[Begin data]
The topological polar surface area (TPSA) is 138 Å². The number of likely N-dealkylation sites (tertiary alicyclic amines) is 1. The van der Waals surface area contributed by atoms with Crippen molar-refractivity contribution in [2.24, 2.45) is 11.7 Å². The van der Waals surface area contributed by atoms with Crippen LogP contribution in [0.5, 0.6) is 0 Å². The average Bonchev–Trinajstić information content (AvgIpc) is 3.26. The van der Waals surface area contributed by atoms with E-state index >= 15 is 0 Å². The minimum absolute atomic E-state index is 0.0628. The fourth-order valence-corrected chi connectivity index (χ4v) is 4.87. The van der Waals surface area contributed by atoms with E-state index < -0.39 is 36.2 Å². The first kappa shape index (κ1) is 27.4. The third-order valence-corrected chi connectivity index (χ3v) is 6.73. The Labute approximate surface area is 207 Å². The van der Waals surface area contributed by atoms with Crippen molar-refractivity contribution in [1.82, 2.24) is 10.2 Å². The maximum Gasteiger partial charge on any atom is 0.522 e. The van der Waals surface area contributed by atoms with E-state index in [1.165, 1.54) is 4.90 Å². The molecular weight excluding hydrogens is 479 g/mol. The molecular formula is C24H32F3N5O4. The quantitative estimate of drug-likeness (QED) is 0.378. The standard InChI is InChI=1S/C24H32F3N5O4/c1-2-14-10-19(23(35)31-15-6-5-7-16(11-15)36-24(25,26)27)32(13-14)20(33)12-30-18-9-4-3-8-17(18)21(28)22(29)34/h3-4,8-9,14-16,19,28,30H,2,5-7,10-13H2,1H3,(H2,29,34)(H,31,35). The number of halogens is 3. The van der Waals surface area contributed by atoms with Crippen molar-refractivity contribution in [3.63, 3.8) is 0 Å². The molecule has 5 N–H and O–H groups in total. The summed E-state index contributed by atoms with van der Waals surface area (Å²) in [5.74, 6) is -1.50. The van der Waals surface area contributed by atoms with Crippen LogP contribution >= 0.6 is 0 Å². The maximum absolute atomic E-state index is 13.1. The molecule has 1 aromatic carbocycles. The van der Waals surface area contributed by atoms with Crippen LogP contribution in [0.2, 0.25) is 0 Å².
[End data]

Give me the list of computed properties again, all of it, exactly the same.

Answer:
The topological polar surface area (TPSA) is 138 Å². The number of likely N-dealkylation sites (tertiary alicyclic amines) is 1. The van der Waals surface area contributed by atoms with Crippen molar-refractivity contribution in [2.24, 2.45) is 11.7 Å². The van der Waals surface area contributed by atoms with Crippen LogP contribution in [0.5, 0.6) is 0 Å². The average Bonchev–Trinajstić information content (AvgIpc) is 3.26. The van der Waals surface area contributed by atoms with E-state index >= 15 is 0 Å². The minimum absolute atomic E-state index is 0.0628. The fourth-order valence-corrected chi connectivity index (χ4v) is 4.87. The van der Waals surface area contributed by atoms with E-state index < -0.39 is 36.2 Å². The first kappa shape index (κ1) is 27.4. The third-order valence-corrected chi connectivity index (χ3v) is 6.73. The Labute approximate surface area is 207 Å². The van der Waals surface area contributed by atoms with Crippen molar-refractivity contribution in [1.82, 2.24) is 10.2 Å². The maximum Gasteiger partial charge on any atom is 0.522 e. The van der Waals surface area contributed by atoms with E-state index in [1.165, 1.54) is 4.90 Å². The molecular weight excluding hydrogens is 479 g/mol. The molecular formula is C24H32F3N5O4. The quantitative estimate of drug-likeness (QED) is 0.378. The standard InChI is InChI=1S/C24H32F3N5O4/c1-2-14-10-19(23(35)31-15-6-5-7-16(11-15)36-24(25,26)27)32(13-14)20(33)12-30-18-9-4-3-8-17(18)21(28)22(29)34/h3-4,8-9,14-16,19,28,30H,2,5-7,10-13H2,1H3,(H2,29,34)(H,31,35). The number of halogens is 3. The van der Waals surface area contributed by atoms with Crippen molar-refractivity contribution in [3.63, 3.8) is 0 Å². The molecule has 5 N–H and O–H groups in total. The summed E-state index contributed by atoms with van der Waals surface area (Å²) in [5.74, 6) is -1.50. The van der Waals surface area contributed by atoms with Crippen LogP contribution >= 0.6 is 0 Å². The maximum absolute atomic E-state index is 13.1. The molecule has 1 aromatic carbocycles. The van der Waals surface area contributed by atoms with Crippen LogP contribution in [0.2, 0.25) is 0 Å².